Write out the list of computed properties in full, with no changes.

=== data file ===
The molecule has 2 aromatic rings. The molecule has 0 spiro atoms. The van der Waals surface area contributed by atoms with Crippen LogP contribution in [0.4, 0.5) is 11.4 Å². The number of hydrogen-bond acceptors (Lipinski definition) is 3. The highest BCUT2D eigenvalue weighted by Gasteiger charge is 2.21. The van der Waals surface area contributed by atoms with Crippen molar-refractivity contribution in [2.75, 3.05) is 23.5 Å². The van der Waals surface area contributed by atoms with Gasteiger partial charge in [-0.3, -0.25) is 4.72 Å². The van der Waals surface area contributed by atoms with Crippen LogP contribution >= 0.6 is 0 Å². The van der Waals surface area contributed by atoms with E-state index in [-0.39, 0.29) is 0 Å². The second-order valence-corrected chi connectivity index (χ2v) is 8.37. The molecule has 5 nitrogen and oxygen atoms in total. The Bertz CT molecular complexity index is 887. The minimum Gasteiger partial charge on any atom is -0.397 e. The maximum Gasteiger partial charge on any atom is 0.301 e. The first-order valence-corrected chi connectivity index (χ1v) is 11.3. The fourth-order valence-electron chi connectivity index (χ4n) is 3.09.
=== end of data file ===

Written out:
The molecule has 2 aromatic rings. The molecule has 0 spiro atoms. The van der Waals surface area contributed by atoms with Crippen LogP contribution in [0.4, 0.5) is 11.4 Å². The number of hydrogen-bond acceptors (Lipinski definition) is 3. The highest BCUT2D eigenvalue weighted by Gasteiger charge is 2.21. The van der Waals surface area contributed by atoms with Crippen molar-refractivity contribution in [2.75, 3.05) is 23.5 Å². The van der Waals surface area contributed by atoms with Gasteiger partial charge in [-0.3, -0.25) is 4.72 Å². The van der Waals surface area contributed by atoms with Crippen LogP contribution >= 0.6 is 0 Å². The van der Waals surface area contributed by atoms with E-state index in [-0.39, 0.29) is 0 Å². The second-order valence-corrected chi connectivity index (χ2v) is 8.37. The molecule has 5 nitrogen and oxygen atoms in total. The Bertz CT molecular complexity index is 887. The minimum Gasteiger partial charge on any atom is -0.397 e. The maximum Gasteiger partial charge on any atom is 0.301 e. The first-order valence-corrected chi connectivity index (χ1v) is 11.3. The fourth-order valence-electron chi connectivity index (χ4n) is 3.09.